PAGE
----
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Is Home Schooling for You?

October 5, 2009
Times Observer

I have been home schooling my children for eleven years. One of the most popular questions I am asked is “Why do you home school?” I tell people I want to teach my children different values than the ones offered in public school. I want to teach my girls how to be keepers at home. I never learned life skills because my mom did everything for me when I was at school. I also want to be a strong Christian witness telling others I take my faith seriously. I want to insulate my children from the world and focus on God.

While my children were still small, I was influenced by friends and family. I saw how they were raising their children and I wanted the same. However, like many, I lacked the confidence. I did send my oldest to kindergarten. After a few months in school, I knew I would choose to home school. But before I even started to home school, I prayed to God for guidance and wisdom. Once I was convinced, there was no turning back.

Then the next step is to ask your husband. It will not succeed if you do not have your husband’s blessing and support.

Of course, it is best to start at kindergarten. If not, sit down with your children and discuss your decision.

Read as many books on home schooling as you can. Talk to home schooling families who have done it for some time.

One of the greatest benefits of home schooling is the bond I have with my girls. We live and learn and work together day by day. What better teacher can children have - one who knows their child’s weaknesses and strengths.

Socialization is one of the best reasons to home school. Too much time with peers is damaging to children. They learn many bad habits from each other.

Academically, tutoring is the best method of education. Home schooled children learn skills in an appropriate setting, in a home with a family and observing how it applies to real life. Learning becomes a way of life. I encourage my girls to read things they enjoy or want to learn more about. Academics are tailored to the individual because every child learns in a different way.

Every home schooling mom must contact her school district superintendent to inform them of their desire to home school. A letter of intent must be in by July 1st or within so many days of withdrawing from school. Before August 15, an IHIP (Individualized Home Instruction Plan) must be sent in. Then four quarterly reports must be submitted through the school year which indicates school work accomplished.

It is helpful to join a home school support group. In Jamestown, our local group is called LEAH (Loving Education At Home). We have a parents meeting at Levant Wesleyan Church at 7:00 pm on the second Thursday of the month. Every month a topic or speaker is scheduled. As a group, throughout the month we participate in gym, Keepers of the Faith (like 4-H or scouting), roller skating and field trips. We also have science, French, art and other classes available. This year we are starting a teen group.

Before you buy any curriculum materials, do some research on the Internet, request catalogs and ask others what they use. There is so much to choose from and it can be overwhelming! Some choose to go the route of copying a school format and using text books for every subject. I use the unit study approach for history and sciences. It allows different age groups to learn together. It is a hands on approach and much literature is used.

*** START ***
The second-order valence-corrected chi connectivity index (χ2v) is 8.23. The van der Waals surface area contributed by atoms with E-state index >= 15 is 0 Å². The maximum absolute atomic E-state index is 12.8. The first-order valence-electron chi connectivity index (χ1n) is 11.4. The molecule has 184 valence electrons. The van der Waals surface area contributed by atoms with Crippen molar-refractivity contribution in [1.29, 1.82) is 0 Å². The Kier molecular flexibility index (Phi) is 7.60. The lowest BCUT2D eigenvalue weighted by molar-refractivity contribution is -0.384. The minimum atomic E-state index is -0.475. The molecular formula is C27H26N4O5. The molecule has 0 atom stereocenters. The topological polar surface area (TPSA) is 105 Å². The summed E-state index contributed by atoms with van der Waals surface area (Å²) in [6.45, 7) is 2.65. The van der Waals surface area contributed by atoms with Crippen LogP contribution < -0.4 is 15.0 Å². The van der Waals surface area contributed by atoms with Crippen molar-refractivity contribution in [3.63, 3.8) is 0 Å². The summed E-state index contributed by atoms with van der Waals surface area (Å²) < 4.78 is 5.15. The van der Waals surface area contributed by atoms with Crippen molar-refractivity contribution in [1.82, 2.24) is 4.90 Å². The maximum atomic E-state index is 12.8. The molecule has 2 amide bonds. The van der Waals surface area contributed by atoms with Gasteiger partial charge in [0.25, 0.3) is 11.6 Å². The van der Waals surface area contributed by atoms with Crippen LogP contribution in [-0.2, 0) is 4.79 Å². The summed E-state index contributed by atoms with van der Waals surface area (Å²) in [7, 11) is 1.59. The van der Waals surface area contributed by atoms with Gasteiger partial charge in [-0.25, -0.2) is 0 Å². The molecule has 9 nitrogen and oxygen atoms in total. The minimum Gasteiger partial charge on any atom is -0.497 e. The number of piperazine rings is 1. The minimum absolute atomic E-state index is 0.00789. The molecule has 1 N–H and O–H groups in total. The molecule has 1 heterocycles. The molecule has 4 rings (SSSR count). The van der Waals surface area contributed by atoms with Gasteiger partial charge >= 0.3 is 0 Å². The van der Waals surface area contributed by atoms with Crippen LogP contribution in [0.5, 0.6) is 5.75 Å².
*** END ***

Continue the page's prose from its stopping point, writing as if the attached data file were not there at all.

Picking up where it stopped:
If you choose to home school, do not believe lies some moms believe. “No, everyone else’s kids are not better than your own.” “No, everyone’s house is not cleaner.” “No, not everyone else’s children are more disciplined and more spiritual than yours.” And do not believe one of the big ones - “Everyone else is more capable than you.” (Wilson, Todd. Lies Home Schooling Moms Believe) You are the best person to teach your children.

One of my favorite benefits of home schooling my children was hearing each of my daughters read for the first time. It was the greatest joy and I cried every time.

You cannot do it all as far as activities are concerned. Pick and choose what you want to do. Children need the essentials and they can live without the non-essentials like music, sports, dancing, etc. Every family is different. It is okay to say you cannot add anything else. I know, my three girls do ballet a total of nine times a week! I cannot add anything else except church. (Yet, I still add to my school day music, science and French!)

Would I do it over again? You bet! I cannot tell you it was easy but the rewards outweigh the struggles. I had to encounter many obstacles and interruptions and you will also. Things like: birth of children, moving, death of parents and even a husband going to Iraq. All these can present some challenges.

Cynthia Corbelli is the mother of four girls ages 16, 13, 11, and 8. She is home schooling three at present. Her oldest is a Junior at Bethel Baptist Christian Academy. In her spare time she enjoys reading, scrap booking and quilting. Cynthia has helped out over the years at her two week church camp and is now head cook. This summer she delighted in teaching the Summer Story Time at the Fluvanna Community Library.

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